AUBURN — Rose Campbell’s husband, Ron, had nudged her for two years: She ought to open a bead store.

She’d nudge back: She was pretty darned busy.

Then, this winter, looking for work between jobs, she suddenly wasn’t.

“I kept getting, ‘You’re overqualified,’ which meant, ‘You’re too old and expensive,’ that’s what I read into it,” Campbell said. “That’s when I asked (Ron): ‘Are you serious?'”

After working in design development at L.L.Bean for 18 years, and working the craft fair scene for 25 years with her jewelry, the Campbells opened a new bead/jewelry/craft shop on Minot Avenue in May, Butler Hill Beads.

Rose has filled the shop, next to Mac’s Grill, from floor to ceiling with racks of natural stones, tiny seed beads, sea glass, pewter beads, leathers, cords, chain by the foot and all manner of wires and clasps. She’s left most of one room for her own creations, right now a lot of wire-wrapped rings and pendants.

Ron works at American Concrete and makes glass beads for her, as he’s done for decades, on the side.

The couple, who have two children, both grew up in Minot and live in Ron’s family home on Butler Hill Road (how the shop got its name).

“We started doing (craft) shows at the beginning because we wanted to have extra Christmas money and extra vacation-time money,” Rose Campbell said.

A co-worker at L.L. Bean turned her on to jewelry-making with malleable Friendly Plastic.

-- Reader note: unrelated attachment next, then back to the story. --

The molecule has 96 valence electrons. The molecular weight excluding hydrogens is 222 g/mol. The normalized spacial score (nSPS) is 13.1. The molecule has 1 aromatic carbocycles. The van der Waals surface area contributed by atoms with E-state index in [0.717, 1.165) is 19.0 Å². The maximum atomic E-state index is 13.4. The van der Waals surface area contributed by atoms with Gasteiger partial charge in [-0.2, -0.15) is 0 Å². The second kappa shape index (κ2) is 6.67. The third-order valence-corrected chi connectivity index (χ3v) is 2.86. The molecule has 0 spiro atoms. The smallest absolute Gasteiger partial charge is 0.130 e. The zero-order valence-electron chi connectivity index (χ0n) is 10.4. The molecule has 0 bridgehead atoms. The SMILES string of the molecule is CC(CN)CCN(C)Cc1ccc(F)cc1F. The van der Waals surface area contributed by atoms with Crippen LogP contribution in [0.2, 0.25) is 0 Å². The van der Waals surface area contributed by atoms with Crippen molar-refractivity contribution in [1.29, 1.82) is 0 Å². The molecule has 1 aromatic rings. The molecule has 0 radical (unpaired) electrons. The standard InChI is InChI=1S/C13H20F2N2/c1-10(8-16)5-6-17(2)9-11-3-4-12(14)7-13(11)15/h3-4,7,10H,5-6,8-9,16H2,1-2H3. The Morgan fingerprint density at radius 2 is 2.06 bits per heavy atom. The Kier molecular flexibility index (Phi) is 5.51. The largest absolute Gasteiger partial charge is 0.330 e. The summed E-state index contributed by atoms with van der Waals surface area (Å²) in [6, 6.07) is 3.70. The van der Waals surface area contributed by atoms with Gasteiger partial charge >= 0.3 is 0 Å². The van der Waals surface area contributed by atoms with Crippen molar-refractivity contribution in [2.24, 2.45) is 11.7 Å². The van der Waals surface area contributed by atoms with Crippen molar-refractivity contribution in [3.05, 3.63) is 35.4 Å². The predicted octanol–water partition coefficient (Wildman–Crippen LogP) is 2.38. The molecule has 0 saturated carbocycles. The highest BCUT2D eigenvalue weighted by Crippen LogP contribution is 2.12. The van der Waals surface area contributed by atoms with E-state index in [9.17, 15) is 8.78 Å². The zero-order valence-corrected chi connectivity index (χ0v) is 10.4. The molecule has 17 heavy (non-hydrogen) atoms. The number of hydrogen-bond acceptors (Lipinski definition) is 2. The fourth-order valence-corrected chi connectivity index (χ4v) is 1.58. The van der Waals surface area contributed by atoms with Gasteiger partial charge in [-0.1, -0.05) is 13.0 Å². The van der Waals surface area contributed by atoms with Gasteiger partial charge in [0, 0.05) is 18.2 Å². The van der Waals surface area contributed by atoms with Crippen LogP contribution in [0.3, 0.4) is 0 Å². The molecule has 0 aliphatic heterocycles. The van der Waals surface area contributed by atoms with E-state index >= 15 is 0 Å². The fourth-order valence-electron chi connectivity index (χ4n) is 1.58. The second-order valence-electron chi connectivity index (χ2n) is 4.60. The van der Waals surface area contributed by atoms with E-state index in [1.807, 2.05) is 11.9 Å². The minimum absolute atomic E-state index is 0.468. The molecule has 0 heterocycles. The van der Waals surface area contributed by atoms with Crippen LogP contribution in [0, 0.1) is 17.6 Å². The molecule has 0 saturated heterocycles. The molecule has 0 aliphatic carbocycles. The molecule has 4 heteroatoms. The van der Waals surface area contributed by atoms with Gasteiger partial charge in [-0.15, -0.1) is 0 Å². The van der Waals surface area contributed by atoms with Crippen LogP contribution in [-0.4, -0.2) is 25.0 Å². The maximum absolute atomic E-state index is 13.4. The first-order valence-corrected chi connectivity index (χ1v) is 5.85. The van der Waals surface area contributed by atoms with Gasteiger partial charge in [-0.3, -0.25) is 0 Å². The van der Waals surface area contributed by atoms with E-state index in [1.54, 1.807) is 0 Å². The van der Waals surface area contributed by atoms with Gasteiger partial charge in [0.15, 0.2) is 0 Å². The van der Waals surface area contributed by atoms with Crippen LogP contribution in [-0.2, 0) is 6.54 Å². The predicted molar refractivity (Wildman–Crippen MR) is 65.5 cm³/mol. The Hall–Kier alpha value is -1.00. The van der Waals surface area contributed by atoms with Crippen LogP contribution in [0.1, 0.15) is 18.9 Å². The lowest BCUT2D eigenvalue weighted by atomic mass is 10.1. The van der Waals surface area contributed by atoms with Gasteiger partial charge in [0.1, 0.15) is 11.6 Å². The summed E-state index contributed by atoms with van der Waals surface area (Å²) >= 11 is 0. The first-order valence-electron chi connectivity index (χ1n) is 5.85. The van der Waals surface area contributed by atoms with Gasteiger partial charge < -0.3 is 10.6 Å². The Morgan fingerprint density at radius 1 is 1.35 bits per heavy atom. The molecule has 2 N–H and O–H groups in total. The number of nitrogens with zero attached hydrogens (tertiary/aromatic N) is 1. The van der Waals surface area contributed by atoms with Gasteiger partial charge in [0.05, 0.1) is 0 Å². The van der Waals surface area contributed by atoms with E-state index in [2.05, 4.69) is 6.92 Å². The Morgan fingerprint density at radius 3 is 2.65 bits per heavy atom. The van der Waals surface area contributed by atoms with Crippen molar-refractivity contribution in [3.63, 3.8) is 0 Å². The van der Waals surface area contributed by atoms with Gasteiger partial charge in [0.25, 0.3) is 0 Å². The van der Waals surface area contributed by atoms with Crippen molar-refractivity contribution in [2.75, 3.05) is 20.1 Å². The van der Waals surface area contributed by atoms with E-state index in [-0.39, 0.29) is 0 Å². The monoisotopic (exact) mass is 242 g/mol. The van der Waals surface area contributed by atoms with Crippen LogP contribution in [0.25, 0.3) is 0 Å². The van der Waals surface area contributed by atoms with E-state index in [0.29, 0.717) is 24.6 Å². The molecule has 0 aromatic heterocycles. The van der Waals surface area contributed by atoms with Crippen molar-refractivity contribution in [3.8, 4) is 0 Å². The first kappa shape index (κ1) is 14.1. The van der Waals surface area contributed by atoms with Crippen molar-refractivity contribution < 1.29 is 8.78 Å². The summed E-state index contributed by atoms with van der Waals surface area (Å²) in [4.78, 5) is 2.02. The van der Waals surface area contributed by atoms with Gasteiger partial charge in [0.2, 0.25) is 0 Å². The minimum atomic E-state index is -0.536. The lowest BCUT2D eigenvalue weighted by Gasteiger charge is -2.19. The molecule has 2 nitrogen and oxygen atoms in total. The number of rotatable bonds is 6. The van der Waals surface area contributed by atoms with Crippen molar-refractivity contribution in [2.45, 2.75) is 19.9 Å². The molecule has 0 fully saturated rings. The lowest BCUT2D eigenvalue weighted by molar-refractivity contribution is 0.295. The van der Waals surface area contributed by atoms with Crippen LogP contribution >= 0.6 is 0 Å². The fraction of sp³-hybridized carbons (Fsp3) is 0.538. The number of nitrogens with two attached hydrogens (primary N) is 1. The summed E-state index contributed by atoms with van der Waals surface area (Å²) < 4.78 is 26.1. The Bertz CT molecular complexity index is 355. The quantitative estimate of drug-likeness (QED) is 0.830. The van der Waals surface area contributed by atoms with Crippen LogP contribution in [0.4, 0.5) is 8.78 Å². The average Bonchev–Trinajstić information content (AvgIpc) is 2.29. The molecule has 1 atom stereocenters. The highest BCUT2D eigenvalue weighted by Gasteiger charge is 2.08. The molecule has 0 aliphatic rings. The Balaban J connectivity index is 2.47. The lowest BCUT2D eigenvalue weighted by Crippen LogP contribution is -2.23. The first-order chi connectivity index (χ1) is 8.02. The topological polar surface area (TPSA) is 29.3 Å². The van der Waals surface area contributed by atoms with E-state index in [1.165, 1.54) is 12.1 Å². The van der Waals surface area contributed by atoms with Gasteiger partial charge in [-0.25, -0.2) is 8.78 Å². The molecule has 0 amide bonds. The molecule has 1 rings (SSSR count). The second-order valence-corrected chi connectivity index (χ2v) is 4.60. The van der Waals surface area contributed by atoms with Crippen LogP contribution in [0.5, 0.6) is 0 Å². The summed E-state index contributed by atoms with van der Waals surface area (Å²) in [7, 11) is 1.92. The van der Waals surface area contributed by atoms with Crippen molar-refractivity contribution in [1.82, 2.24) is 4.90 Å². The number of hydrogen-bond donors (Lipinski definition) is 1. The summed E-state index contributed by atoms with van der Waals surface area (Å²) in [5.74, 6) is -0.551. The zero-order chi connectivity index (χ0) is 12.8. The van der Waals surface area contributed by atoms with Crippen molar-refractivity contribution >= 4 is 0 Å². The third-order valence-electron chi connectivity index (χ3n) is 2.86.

“I bought the beading magazines. ‘OK, I can do that, it might not look like theirs, but I can do that,'” Campbell said.

She retired from Bean’s after 27 years, 18 of them spent in product development for home textiles. She said she loved that job and has found those same skills helpful in setting up the store and choosing inventory.

The space, at 1022 Minot Ave., was the former sales office for American Concrete, which had been vacant for two years after it consolidated offices.

Campbell has lined up a full slate of classes to be taught from the shop, by herself and other artists. Wire Wrapping. Earrings Galore.

A class called Basic Beading, she said, will go over the tools needed to start, stringing options, tips for design, how to close off the ends (to toggle or not to toggle?).

“I love to sit at my workbench — everything just goes away,” she said. “It’s my relaxation. I can just sit there for hours. There’s many nights I go to bed, ‘Oh! I should have tried this …'”

She’s built up a customer base from her craft fair years. Some beaders coming in are making pieces for themselves or family. A surprising number sell on Etsy.

Campbell said she’s glad she made the leap.

“I don’t go to work every day,” she said. “I’ve just got to get down to the shop.” 

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